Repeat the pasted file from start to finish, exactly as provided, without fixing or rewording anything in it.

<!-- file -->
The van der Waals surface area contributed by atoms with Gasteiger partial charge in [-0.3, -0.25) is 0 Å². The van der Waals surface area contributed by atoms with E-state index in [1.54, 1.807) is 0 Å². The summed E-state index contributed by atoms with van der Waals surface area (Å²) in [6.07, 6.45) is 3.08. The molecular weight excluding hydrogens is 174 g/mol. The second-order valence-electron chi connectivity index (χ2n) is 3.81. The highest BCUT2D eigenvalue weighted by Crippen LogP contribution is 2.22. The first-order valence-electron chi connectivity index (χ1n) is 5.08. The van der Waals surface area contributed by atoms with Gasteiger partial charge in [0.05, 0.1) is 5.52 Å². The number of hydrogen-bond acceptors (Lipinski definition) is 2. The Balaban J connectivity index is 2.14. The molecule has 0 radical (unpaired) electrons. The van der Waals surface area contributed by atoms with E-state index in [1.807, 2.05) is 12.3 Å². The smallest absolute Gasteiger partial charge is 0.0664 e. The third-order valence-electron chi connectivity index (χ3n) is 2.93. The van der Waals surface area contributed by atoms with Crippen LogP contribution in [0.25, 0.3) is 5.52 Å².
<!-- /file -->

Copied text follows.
The van der Waals surface area contributed by atoms with Gasteiger partial charge in [-0.3, -0.25) is 0 Å². The van der Waals surface area contributed by atoms with E-state index in [1.54, 1.807) is 0 Å². The summed E-state index contributed by atoms with van der Waals surface area (Å²) in [6.07, 6.45) is 3.08. The molecular weight excluding hydrogens is 174 g/mol. The second-order valence-electron chi connectivity index (χ2n) is 3.81. The highest BCUT2D eigenvalue weighted by Crippen LogP contribution is 2.22. The first-order valence-electron chi connectivity index (χ1n) is 5.08. The van der Waals surface area contributed by atoms with Gasteiger partial charge in [0.05, 0.1) is 5.52 Å². The number of hydrogen-bond acceptors (Lipinski definition) is 2. The Balaban J connectivity index is 2.14. The molecule has 0 radical (unpaired) electrons. The van der Waals surface area contributed by atoms with E-state index in [1.807, 2.05) is 12.3 Å². The smallest absolute Gasteiger partial charge is 0.0664 e. The third-order valence-electron chi connectivity index (χ3n) is 2.93. The van der Waals surface area contributed by atoms with Crippen LogP contribution in [0.25, 0.3) is 5.52 Å².